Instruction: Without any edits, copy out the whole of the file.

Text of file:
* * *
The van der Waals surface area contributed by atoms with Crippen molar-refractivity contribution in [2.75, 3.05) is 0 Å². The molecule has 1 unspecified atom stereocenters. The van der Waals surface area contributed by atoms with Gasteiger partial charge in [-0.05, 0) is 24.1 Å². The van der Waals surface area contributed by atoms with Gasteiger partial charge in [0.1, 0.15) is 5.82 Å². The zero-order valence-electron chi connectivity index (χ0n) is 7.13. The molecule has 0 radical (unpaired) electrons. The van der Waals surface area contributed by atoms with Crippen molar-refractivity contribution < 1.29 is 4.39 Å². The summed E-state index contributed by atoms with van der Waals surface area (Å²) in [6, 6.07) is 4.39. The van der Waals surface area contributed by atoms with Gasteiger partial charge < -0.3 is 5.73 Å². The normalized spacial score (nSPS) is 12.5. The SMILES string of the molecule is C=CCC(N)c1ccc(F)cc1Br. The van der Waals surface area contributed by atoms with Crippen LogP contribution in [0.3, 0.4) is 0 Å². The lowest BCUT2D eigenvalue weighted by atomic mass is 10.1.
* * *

The van der Waals surface area contributed by atoms with Crippen molar-refractivity contribution in [2.75, 3.05) is 0 Å². The molecule has 1 unspecified atom stereocenters. The van der Waals surface area contributed by atoms with Gasteiger partial charge in [-0.05, 0) is 24.1 Å². The van der Waals surface area contributed by atoms with Gasteiger partial charge in [0.1, 0.15) is 5.82 Å². The zero-order valence-electron chi connectivity index (χ0n) is 7.13. The molecule has 0 radical (unpaired) electrons. The van der Waals surface area contributed by atoms with Crippen molar-refractivity contribution < 1.29 is 4.39 Å². The summed E-state index contributed by atoms with van der Waals surface area (Å²) in [6, 6.07) is 4.39. The van der Waals surface area contributed by atoms with Gasteiger partial charge < -0.3 is 5.73 Å². The normalized spacial score (nSPS) is 12.5. The SMILES string of the molecule is C=CCC(N)c1ccc(F)cc1Br. The van der Waals surface area contributed by atoms with Crippen LogP contribution in [0.3, 0.4) is 0 Å². The lowest BCUT2D eigenvalue weighted by atomic mass is 10.1.